Welcome to the incredible brand power of Kate: a young woman who can set a global trend on a whim, and a future queen who, in the world of fashion, is already an established kingmaker in her own right.
The industry-bending nature of Kate’s appeal has grown exponentially since plans for the royal nuptials were announced last fall. Back then, all eyes were on the ring, a priceless diamond-encircled sapphire, which once belonged to the late Princess Di. But while Kate flashed her new rock for the cameras, designers and retailers were rushing to knock off her outfit—a royal blue wrap dress by the then-little-known label Issa. The discount fashion retailer Peacocks produced a $22 copy, as did the grocery chain Tesco, which were reported to have sold out of their version in a matter of hours. The ring itself was replicated in every form, from gumball-machine plastic to a $50 “Princess” cocktail ring by Martine Wester.
By Leah McLaren - Wednesday, July 6, 2011 at 8:00 AM - 0 Comments
Retailers everywhere are creating cheap knockoffs of the Duchess of Cambridge’s trendsetting fashion
Click on a thumbnail to enter the gallery. And don’t forget to read the accompanying article by Leah McLaren, Brand Catherine.
By macleans.ca - Friday, July 1, 2011 at 3:00 PM - 1 Comment
For the house of Windsor, uniforms are de rigeur. The look, it seems, has a fan.
Some of the personal accoutrements of royal life—consider the jewellery—invoke envious admiration in lesser mortals; others—those hats—tend more to incite sympathy or, to be honest, outright derision. Clearly royalty has more sartorial obligations than privileges. It’s impossible to say what Prince William might choose to don if he had a choice, but his look, it seems, is not without its fans. Consider John Galliano, once PM to two royal houses of haute couture, Givenchy and Christian Dior. Before his recent disgrace—the designer is defending himself against hate-speech charges after alleged drunken anti-Semitic rants—Galliano often wore outfits that could be labeled Xtreme Wales.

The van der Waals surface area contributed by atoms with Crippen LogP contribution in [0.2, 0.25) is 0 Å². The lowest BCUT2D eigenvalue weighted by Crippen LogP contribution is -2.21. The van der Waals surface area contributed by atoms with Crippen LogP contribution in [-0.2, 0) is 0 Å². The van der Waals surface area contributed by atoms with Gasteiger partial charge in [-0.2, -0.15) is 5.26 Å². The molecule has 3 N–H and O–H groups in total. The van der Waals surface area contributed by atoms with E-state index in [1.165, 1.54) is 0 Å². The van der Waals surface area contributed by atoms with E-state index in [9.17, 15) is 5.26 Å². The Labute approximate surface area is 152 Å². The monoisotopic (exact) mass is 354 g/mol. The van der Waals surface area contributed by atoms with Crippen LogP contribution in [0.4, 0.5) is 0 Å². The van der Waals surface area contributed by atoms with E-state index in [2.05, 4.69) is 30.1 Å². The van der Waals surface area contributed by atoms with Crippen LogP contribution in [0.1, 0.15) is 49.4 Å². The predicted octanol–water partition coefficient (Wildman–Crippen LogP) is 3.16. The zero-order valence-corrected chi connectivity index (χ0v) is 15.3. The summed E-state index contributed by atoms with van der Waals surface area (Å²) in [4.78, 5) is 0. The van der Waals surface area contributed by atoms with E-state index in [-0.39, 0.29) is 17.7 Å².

By Cigdem Iltan - Friday, June 17, 2011 at 11:10 AM - 0 Comments
The Canadian retailer takes the ultimate test: a flagship store in the heart of New York City
It’s been three years since Vancouver’s Aritzia LP took its repertoire of feminine, fashion-forward wares south, but next week’s opening of its flagship store in New York marks the boutique’s official coming out to the U.S. market. The successful execution of the clothing retailer’s 50th location is crucial, given its plans for a wider expansion in the U.S. Hot on the heels of the June 15 opening is another store launch in August in neighbouring New Jersey.
The two-storey New York store’s prominent corner location at Broadway and Spring Street in fashion haven SoHo has Aritzia rubbing shoulders with some of the biggest names in the industry, from J.Crew to Prada. It’s a move that puts the firm in a better position to attract attention from prospective landlords, fashion media and tastemakers, says retail analyst and DIG360 Consulting principal David Ian Gray. “There are lots of retailers seeking prime spots in prime locations, and because Aritzia is coming in as an unknown entity, they’re having to fight that fight much like they did when they started out in Canada.”
But the company has little reason to be intimidated: Aritzia boasts some of the highest average sales per square foot amongst retailers in North America. And while it doesn’t reveal specific sales numbers, the private company earns somewhere between $200 million to $300 million each year, says Aritzia’s vice-president of marketing Sally Parrott.